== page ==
Economically Fragile Workers are employees who’s income hovers right at the edge of their financial needs, and when their paycheck falls short they end up in crisis.  Often times, these Economically Fragile Workers regularly experience financial insecurity which leads to food insecurity, housing insecurity, and transportation insecurity.  We’ve learned that these workers generally do not talk about their financial situation, and they don’t seek or accept help.  They are often elusive, and non-responsive to offers of assistance.  These folks are doing their best to make everyone think they are doing OK.

When the economic bubble bursts, and they are short of money in their paycheck to meet their basis needs, they often run.  Then change jobs, change living arrangements. and isolate themselves. This is one of the great causes of no call, no show for caregivers.  Their rent is due, they are past due on their utility bills, there is no gas in the car, and no food in the Fridge.  They often don’t have the knowledge, skills, and financial awareness to deal with the situation and change their state.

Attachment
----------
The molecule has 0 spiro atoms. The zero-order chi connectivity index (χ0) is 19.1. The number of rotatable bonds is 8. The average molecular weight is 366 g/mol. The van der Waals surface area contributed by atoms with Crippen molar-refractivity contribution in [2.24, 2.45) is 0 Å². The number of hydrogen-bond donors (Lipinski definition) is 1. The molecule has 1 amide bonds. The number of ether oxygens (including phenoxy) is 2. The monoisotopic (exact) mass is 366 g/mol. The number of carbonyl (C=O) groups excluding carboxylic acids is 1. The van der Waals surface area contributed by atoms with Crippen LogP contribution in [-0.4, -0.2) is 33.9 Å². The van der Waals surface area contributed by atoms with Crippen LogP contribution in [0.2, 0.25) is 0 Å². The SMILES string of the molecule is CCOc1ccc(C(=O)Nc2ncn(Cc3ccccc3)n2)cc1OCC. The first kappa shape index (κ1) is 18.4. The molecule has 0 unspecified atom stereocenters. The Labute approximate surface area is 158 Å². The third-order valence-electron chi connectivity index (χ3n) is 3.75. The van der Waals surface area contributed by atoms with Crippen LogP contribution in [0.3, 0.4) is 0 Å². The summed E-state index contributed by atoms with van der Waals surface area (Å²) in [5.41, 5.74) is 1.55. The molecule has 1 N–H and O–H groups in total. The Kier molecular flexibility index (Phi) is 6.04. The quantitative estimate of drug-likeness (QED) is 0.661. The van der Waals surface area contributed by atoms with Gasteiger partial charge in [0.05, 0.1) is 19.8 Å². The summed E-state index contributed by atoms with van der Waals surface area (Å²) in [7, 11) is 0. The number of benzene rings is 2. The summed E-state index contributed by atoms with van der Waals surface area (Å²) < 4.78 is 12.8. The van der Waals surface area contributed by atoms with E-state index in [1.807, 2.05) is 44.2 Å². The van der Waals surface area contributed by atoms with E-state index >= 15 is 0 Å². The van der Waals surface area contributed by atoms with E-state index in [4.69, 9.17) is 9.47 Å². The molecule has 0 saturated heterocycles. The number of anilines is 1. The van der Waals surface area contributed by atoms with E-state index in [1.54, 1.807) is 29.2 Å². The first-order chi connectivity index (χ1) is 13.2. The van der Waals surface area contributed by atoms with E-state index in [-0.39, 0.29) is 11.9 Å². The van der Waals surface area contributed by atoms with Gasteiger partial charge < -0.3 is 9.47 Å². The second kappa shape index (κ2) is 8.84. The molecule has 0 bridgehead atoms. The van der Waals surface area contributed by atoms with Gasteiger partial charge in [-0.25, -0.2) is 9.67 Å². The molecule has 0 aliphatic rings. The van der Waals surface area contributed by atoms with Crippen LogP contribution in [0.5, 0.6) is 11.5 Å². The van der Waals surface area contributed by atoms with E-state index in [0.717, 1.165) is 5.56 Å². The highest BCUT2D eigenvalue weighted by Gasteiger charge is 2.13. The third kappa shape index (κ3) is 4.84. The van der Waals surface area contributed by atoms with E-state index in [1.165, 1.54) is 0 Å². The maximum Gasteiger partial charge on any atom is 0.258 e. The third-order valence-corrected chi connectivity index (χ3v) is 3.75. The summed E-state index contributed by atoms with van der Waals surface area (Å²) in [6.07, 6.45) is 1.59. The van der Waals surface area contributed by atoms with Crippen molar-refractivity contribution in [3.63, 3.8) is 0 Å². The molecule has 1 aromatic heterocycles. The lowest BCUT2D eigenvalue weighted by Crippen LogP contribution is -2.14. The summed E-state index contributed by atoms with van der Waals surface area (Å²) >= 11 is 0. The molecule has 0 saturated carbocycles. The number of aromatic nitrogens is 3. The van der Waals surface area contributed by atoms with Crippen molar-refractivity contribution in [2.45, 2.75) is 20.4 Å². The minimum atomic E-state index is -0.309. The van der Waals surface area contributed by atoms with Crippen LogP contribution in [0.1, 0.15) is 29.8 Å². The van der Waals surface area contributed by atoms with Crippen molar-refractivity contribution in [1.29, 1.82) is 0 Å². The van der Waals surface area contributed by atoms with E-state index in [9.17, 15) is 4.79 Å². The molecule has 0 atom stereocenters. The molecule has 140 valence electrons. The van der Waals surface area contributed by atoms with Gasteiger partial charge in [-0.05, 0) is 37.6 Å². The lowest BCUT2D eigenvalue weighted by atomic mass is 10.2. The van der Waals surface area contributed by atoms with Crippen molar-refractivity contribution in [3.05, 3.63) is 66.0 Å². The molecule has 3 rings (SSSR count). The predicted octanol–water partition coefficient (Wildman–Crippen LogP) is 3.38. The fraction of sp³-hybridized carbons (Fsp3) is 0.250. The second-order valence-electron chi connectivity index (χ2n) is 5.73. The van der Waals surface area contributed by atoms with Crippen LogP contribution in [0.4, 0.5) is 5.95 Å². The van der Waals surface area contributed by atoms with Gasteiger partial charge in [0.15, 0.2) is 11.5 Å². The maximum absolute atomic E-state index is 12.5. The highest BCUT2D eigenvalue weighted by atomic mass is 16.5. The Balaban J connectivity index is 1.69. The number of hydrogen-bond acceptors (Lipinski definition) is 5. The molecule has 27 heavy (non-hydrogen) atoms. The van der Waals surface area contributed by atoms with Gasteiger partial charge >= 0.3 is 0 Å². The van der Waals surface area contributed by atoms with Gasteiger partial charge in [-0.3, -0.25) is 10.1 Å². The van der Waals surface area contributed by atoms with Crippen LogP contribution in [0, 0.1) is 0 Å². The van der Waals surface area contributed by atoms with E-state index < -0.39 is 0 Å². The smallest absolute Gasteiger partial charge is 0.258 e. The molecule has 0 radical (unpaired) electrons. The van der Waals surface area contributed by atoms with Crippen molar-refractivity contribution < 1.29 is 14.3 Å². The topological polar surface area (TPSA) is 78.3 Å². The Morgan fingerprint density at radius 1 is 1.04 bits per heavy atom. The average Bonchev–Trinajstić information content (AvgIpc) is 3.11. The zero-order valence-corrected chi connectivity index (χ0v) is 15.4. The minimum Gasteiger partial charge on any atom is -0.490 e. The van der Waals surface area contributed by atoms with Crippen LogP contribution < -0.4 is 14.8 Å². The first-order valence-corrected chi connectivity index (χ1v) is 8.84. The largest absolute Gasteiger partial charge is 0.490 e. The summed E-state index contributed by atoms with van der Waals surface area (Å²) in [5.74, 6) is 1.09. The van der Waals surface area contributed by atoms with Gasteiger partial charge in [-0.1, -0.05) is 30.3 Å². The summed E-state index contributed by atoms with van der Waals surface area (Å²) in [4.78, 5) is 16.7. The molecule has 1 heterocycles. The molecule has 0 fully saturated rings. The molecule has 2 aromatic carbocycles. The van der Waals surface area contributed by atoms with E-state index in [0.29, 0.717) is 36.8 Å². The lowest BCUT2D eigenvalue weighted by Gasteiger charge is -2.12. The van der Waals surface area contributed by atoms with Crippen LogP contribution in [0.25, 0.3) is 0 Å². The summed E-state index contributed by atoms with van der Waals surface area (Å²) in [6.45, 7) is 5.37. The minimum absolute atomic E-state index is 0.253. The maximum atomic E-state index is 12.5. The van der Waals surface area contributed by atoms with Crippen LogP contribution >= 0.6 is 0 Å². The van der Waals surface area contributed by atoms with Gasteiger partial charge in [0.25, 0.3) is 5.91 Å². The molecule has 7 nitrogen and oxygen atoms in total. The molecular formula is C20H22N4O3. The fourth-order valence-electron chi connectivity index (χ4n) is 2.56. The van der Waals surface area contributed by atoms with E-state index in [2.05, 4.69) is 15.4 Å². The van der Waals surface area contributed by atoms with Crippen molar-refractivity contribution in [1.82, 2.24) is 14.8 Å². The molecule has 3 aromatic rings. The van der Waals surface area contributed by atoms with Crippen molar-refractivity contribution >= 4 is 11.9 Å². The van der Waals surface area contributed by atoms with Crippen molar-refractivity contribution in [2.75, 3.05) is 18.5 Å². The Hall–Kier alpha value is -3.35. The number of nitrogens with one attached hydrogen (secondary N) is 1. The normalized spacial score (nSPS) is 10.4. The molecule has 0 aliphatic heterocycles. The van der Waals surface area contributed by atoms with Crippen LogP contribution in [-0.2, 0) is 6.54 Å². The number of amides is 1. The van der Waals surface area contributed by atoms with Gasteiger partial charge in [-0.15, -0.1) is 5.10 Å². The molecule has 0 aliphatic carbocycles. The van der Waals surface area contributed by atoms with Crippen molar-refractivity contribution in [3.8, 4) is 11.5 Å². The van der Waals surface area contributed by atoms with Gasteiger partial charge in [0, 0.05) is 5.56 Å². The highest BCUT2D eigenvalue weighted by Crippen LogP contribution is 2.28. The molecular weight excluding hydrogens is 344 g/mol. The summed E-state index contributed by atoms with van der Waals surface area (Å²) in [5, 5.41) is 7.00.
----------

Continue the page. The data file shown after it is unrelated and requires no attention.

Recognizing Economically Fragile Caregivers

There are some visible signs that your caregivers may be experiencing economic fragility: 

  1. They are the only person working in a multi-person household.
  2. They are driving an older car with unrepaired body damage.
  3. They reply on the Emergency Room for their primary health care.
  4. They have a spouse or children who have been involved with the legal system.
  5. They want to deal with “Cash Only” because they can’t get a bank account.
  6. They have a history of repeated bank overdrafts.
  7. They refuse to enroll in company benefits.
  8. They are enrolled in the Supplemental Nutrition Assistance Program, formerly known as “Food Stamps”.
  9. They have children enrolled in CHIP – the Children’s Health Insurance Program.

As you look at this list, I’m sure you recognize many of your caregivers.  When we paint this picture, we can see more clearly the challenges that our workers are facing.